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Desperation Caught on Tape!

If you light a lamp for someone else, it will also brighten your path.


I don’t know of any actor that walks into an audition room that doesn’t want the job, but how many actors want their fellow actor to get the job too?

I was standing in line, waiting to go into the audition room while chatting with the girl next to me. She was nervous, she really needed this job; her rent was late, she didn’t have enough money for food, she was on the verge of tears, she was…a mess. I felt for her, I’ve been there! Without a moment to think, I told her, “I hope you get this job.” Surprised at how effortless these words came out of my mouth and how much I truly meant them, I forgot about me and silently prayed for her to have a good audition.

Guess what?

First, let me rewind the tape back to when I first started auditioning.

I had this really great job at a beautiful winery, yet, something inside was wrestling with doing something I had no idea how to do. I only knew this to be true, because when it was slow at the winery, my mind would wander out the windows to the mountains as I walked up and down a gorgeous hand-woven rug in the front room, contemplating if I dare quit to pursue TV commercials? Though I had no idea how to go about it, I knew if there was a way, I’d find it or it would find me. Finally, I wore the rug out and found the courage to speak to the owner of the winery, whom I love to this day, and though she supported my decision, she tried to persuade me to stay. My inner desire to do this for me won and I gave my two week notice. Within six months, I found a way to get headshots, a top San Francisco agent and book my first non-union commercial which turned into a union commercial. My second commercial was a Pillsbury National which made me a “must join” union member and I continued to book right out the gate!

Then…something happened…my 90 percent callback rate started dropping. I got scared and tried harder to do what I had no idea I wasn’t doing?

That’s when my agent called. I thought he was going to drop me, but instead he dropped me a bit of advice that has never left me. He got a call from a casting director who wanted to talk about one of his clients (that client would be me). The casting director told my agent I was coming across as desperate on tape, like I needed the job. He wanted me to go back to just being me.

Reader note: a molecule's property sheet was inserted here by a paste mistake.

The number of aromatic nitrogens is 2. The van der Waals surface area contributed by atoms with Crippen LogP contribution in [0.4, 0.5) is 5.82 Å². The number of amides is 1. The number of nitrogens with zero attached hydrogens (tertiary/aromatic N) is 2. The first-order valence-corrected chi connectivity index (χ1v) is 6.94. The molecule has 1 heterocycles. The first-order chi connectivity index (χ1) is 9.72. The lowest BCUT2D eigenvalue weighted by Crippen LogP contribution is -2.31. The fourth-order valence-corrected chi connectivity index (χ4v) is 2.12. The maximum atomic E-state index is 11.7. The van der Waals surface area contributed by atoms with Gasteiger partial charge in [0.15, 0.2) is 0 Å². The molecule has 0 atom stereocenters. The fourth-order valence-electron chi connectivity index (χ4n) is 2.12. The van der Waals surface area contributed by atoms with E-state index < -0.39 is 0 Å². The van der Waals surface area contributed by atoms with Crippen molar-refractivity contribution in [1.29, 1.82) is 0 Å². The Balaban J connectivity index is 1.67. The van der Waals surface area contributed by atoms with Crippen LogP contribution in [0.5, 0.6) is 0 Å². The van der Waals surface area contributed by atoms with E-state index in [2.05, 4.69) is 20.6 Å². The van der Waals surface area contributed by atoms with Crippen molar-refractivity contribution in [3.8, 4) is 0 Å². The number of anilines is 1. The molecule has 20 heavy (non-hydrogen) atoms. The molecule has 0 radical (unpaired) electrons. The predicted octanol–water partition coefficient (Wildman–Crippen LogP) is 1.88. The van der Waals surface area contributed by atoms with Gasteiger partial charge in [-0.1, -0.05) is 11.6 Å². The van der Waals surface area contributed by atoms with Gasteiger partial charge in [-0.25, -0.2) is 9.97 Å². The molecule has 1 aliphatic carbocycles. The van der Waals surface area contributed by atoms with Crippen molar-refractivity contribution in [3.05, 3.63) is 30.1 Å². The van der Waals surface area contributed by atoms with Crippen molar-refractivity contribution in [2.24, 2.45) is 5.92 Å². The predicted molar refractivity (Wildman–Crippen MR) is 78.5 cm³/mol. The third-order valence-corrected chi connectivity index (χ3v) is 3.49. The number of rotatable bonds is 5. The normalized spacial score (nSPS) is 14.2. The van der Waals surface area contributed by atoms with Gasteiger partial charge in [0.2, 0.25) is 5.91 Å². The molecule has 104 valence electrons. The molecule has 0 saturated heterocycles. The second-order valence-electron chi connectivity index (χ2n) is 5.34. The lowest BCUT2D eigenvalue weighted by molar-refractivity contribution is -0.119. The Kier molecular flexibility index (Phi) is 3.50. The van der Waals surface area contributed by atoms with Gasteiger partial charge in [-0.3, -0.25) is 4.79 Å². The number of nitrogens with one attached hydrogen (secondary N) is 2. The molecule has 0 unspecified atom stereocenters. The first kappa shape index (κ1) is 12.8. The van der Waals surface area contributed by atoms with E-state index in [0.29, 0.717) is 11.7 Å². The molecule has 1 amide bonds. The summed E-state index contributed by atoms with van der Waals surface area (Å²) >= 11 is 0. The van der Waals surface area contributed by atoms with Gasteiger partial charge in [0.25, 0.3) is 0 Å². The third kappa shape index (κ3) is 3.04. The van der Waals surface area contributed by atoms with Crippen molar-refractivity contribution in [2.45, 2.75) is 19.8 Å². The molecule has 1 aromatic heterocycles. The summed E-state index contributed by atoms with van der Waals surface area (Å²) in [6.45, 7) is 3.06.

My first response was, you can see desperation on tape? Yikes!

Then I thought, how do I go back to being me, when I honestly thought I was being me?

As grateful as I was for this call, I felt stuck, embarrassed and confused. What happened?

Back when I was fresh out of the gate, any type of change was not good, it was personal. Over the years, I have come to accept that change is the only constant and when it gallops on up, it’s not out to get me, but to get me back on track.

I realized I was taking my new career for granted, I had become somewhat selfish in my thinking, for example, while on set, instead of truly enjoying the job, my mind would be in the clouds, wondering when my next booking would be or if there would be another booking? I wasn’t present. My mind was creating a life of its own by revisiting the past, or contemplating the future. I had stopped enjoying the process and wanted more for the booking than the actual audition. I had always loved auditioning and now I feared it; I had put way too much pressure on myself and was way too attached to the result.

I created a mess and that mess was auditioning, not me. 

I didn’t want to be that girl that needs to be seen. I just wanted to go back to that beautiful, hand-woven rug! When I knew this was a desire, not a desperation.

Easier said than done. I had to take a time-out and remember this was about having fun and doing what I love not what I needed to do to have fun. Interestingly, I seemed to book more when I knew less and the more I knew, the more I wanted and the less I booked?

To get back to me, I had to remember beginner’s innocence…with wisdom;

 I was trying to be seen, 

Which meant I felt I was not being seen;

Giving desperation a lampshade 

Dimming my light.

So, years later, I am standing next to a girl that reminded me of me, knowing desperation is caught on tape. I wanted to give back what I was given, words that switched on a lamp for my feet and a light for my path.

So…guess what? I booked that commercial and when I got on set…I saw that she did too!


Please post it on my Facebook page.

Karen Ann Pavlick started her career as an NFL CHEERLEADER for the Raiders. This led to an acting career and first film, Patch Adams with the beloved Robin Williams and directed by her favorite, Tom Shadyac. With over 75 national TV Commercials, appearances on The Bold & The Beautiful, General Hospital, reality shows, Show Host for HSN (Home Shopping Network.) to being honored  with “Distinguished Filmmaker,” after both her short films, under her production company, Hollywood Ending Films, won BEST FILM, Karen feels blessed for the opportunities that continue to come her way and grow her.

Next up is a self-help book that Karen has written to help women of all ages heal their childhood hearts. She looks forward to being published and to speaking engagements.

“I have a passion for travel, unique spas, the outdoors, being surrounded by family and friends, and a love for wine. My dream is to have a cottage in the vineyards where I can write…and share…with that someone special.”